But mopping the floor? I'd have to get my cleaner (which I make myself), put on my gloves, fill up the bucket with hot water, get out the mop, scrub the floor, block Mom's cat from playing with the mop, scold Mom's cat when she tries playing in the water, redo the parts of the floor that Mom's cat messes up, dry the floor, dump the water, rinse out the bucket and mop, wring out the mop, and figure out how to get the mop to dry when it's seventy degrees out (F).

Ah! Attack of the littles!

When I find myself getting overwhelmed, I do my best to get myself to a change in scenery. As I type this (Wednesday afternoon), I'm sitting in Starbucks. The coffee's not that great, but the location's convenient, and the perks are good. Pulling myself out of my regular routine and location helps me get some persepctive, helps me slap myself upside the head.

Because really, mopping the floor isn't that hard. Or involved. Or even all that time-consuming, if you bother to time it.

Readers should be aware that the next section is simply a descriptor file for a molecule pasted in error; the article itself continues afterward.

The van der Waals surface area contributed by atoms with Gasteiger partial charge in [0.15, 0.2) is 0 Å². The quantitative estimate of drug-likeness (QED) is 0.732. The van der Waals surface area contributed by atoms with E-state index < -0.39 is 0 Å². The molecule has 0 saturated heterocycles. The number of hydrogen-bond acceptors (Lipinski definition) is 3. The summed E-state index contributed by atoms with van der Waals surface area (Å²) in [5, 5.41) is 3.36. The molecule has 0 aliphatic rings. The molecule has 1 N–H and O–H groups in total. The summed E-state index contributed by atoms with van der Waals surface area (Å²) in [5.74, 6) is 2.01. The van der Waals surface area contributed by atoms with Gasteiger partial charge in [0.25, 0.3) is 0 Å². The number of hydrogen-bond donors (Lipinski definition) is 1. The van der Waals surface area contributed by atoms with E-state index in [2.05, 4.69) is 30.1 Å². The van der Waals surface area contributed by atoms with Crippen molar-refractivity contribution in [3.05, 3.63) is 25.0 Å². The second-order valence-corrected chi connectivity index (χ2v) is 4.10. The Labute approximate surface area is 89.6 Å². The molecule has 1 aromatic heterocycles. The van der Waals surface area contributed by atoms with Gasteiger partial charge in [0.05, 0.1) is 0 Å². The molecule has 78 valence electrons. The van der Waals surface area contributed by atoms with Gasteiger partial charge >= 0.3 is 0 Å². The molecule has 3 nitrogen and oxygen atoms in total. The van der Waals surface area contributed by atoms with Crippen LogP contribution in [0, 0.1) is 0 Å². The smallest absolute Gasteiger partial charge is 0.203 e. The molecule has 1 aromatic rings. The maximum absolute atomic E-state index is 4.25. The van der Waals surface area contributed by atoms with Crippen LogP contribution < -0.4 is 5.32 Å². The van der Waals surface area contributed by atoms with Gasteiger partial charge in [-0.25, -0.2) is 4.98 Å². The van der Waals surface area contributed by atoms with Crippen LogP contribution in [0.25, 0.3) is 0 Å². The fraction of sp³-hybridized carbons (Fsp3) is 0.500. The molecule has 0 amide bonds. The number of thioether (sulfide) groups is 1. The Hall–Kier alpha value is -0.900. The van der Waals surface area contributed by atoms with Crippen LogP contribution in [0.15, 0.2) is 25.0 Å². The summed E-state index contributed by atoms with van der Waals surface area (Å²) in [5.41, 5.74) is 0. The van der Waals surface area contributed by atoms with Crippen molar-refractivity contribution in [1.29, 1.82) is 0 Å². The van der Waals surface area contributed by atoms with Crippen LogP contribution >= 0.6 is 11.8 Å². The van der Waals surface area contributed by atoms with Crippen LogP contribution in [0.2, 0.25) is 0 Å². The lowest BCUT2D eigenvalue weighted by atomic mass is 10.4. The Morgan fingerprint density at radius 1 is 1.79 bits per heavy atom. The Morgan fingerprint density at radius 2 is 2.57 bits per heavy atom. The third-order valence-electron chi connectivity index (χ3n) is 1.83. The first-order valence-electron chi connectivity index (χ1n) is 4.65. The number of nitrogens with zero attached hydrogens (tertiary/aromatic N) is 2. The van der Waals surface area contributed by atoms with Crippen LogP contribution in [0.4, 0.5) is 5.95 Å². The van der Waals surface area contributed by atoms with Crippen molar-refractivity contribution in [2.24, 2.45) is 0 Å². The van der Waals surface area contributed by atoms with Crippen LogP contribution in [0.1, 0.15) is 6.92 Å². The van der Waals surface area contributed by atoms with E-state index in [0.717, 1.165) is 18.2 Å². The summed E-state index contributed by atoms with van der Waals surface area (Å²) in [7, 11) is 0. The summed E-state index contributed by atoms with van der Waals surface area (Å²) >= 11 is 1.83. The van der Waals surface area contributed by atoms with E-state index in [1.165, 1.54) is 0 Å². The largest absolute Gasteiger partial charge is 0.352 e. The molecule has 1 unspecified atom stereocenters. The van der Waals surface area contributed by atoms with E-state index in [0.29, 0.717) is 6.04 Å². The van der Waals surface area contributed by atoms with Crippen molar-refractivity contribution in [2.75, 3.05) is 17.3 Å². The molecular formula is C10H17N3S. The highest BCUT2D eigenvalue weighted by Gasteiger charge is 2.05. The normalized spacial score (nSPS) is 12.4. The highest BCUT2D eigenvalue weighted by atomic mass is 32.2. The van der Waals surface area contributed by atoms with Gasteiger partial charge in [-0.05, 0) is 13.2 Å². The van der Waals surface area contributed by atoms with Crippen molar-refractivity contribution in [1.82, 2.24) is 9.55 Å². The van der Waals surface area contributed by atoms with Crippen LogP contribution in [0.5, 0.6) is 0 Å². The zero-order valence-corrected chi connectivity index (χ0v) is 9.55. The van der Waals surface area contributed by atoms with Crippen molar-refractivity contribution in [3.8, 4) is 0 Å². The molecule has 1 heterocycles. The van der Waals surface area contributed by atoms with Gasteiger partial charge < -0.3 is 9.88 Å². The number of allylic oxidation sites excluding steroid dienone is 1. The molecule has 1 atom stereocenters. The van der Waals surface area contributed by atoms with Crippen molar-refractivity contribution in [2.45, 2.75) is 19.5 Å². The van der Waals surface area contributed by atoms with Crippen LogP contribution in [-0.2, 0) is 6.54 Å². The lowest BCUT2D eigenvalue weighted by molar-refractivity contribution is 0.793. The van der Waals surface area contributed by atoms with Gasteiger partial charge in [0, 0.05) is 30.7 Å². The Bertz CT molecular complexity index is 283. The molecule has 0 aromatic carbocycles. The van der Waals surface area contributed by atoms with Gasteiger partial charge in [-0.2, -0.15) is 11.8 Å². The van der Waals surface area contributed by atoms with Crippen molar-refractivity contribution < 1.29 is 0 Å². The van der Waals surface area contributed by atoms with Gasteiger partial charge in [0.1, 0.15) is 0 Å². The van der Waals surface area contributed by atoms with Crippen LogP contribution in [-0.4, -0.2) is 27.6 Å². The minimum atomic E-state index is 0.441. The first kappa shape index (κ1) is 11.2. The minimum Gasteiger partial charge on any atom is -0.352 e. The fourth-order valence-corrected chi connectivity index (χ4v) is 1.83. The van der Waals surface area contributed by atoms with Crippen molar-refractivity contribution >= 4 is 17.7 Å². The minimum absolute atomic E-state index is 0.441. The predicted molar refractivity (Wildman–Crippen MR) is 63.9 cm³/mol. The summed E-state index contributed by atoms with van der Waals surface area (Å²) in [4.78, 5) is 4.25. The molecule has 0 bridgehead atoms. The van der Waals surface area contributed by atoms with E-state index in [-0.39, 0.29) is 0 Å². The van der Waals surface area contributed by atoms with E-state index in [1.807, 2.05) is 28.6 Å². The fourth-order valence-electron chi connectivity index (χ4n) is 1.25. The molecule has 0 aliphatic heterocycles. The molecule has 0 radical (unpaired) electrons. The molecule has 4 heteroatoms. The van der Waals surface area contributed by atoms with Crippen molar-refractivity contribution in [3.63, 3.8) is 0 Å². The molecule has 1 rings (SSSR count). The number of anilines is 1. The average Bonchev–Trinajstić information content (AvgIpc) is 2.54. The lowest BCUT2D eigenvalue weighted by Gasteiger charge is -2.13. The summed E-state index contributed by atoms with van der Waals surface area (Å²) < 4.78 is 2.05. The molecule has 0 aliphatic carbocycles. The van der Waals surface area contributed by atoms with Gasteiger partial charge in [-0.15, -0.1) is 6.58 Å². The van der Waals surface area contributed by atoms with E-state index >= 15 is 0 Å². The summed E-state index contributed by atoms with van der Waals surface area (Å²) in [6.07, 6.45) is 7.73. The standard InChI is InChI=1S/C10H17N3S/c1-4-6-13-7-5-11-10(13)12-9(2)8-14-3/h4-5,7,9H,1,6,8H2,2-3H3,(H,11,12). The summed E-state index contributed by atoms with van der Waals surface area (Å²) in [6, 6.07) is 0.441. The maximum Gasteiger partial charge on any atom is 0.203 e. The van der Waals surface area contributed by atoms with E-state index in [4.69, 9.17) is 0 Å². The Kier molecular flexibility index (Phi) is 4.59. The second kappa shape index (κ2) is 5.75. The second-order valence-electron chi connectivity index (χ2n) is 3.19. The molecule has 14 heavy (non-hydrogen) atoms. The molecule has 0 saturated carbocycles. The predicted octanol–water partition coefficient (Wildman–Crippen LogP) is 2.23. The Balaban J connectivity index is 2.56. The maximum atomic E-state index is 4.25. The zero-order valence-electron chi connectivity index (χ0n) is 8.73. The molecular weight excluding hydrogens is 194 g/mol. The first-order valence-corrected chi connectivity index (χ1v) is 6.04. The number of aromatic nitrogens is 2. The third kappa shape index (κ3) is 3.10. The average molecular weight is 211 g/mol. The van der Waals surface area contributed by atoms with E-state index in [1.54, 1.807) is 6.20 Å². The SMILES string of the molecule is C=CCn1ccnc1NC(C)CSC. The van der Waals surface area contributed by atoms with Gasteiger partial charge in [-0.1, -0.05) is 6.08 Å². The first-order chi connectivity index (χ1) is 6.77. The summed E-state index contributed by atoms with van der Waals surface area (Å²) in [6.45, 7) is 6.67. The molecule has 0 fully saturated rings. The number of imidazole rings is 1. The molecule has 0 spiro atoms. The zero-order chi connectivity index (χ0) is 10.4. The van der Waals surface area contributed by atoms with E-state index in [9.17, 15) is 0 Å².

But if you start looking at every little step in anything, that thing can easily become huge.

While the details are necessary to do something properly, the details can't be all that's focused on. The big picture matters, too. No matter what you're doing.

That doesn't mean "little things" aren't stressful. They are. The little things can overwhelm you, drown you, bury you every bit as much as the "big things" can.

The key is in how you look at them.

That's why some people look at starting a business or self-publishing a story or cooking a pizza from scratch (including the bread and sauce) and get all wide-eyed, insisting they can't do that.

Well… They probably could do it. They just feel as if they can't. And the overwhelmed person isn't helped when people are condescending or derisive of that feeling.

Everyone has "littles" that overwhelm them.

Remember: Your "little event" differs from mine, and vice versa.

The way to overcome attacks of the littles isn't to convince yourself how stupid you're being. It's to step out and adjust your perspective. Sometimes that ends up making you feel stupid…but we're all stupid, sometimes, so it's nothing to feel stupid about.

But all too often, we end up burying ourselves in self-derision. And that's the true danger in the littles.

How do you help yourself refocus on the big picture when you suffer from attacks of the littles? Do you have friends or family members who help you balance the way you naturally view things?